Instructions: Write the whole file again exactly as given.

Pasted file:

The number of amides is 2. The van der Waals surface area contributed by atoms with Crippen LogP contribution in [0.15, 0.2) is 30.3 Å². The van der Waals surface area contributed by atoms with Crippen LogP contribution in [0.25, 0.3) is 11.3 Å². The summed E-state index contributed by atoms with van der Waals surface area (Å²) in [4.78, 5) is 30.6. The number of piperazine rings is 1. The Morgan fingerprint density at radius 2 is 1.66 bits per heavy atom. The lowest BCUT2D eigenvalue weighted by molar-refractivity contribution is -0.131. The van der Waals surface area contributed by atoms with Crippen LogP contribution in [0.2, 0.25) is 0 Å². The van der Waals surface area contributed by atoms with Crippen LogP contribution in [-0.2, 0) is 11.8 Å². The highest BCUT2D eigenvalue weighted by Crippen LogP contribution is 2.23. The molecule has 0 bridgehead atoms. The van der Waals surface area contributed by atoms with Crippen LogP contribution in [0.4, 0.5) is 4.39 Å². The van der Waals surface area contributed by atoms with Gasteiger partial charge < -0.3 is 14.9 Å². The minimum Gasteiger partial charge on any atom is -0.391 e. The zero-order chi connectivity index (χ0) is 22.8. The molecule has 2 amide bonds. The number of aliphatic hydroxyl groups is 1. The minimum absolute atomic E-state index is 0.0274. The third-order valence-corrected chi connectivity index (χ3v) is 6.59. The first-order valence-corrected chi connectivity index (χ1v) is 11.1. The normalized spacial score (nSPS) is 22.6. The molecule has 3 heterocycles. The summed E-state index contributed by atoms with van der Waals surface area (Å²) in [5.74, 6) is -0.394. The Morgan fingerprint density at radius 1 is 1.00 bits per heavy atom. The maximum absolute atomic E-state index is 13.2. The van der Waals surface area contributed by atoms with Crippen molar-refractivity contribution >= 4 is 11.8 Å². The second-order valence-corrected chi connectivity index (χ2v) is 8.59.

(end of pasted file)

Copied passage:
The number of amides is 2. The van der Waals surface area contributed by atoms with Crippen LogP contribution in [0.15, 0.2) is 30.3 Å². The van der Waals surface area contributed by atoms with Crippen LogP contribution in [0.25, 0.3) is 11.3 Å². The summed E-state index contributed by atoms with van der Waals surface area (Å²) in [4.78, 5) is 30.6. The number of piperazine rings is 1. The Morgan fingerprint density at radius 2 is 1.66 bits per heavy atom. The lowest BCUT2D eigenvalue weighted by molar-refractivity contribution is -0.131. The van der Waals surface area contributed by atoms with Crippen LogP contribution in [0.2, 0.25) is 0 Å². The van der Waals surface area contributed by atoms with Crippen LogP contribution in [-0.2, 0) is 11.8 Å². The highest BCUT2D eigenvalue weighted by Crippen LogP contribution is 2.23. The molecule has 0 bridgehead atoms. The van der Waals surface area contributed by atoms with Crippen LogP contribution in [0.4, 0.5) is 4.39 Å². The van der Waals surface area contributed by atoms with Gasteiger partial charge < -0.3 is 14.9 Å². The minimum Gasteiger partial charge on any atom is -0.391 e. The zero-order chi connectivity index (χ0) is 22.8. The molecule has 2 amide bonds. The number of aliphatic hydroxyl groups is 1. The minimum absolute atomic E-state index is 0.0274. The third-order valence-corrected chi connectivity index (χ3v) is 6.59. The first-order valence-corrected chi connectivity index (χ1v) is 11.1. The normalized spacial score (nSPS) is 22.6. The molecule has 3 heterocycles. The summed E-state index contributed by atoms with van der Waals surface area (Å²) in [5.74, 6) is -0.394. The Morgan fingerprint density at radius 1 is 1.00 bits per heavy atom. The maximum absolute atomic E-state index is 13.2. The van der Waals surface area contributed by atoms with Crippen molar-refractivity contribution >= 4 is 11.8 Å². The second-order valence-corrected chi connectivity index (χ2v) is 8.59.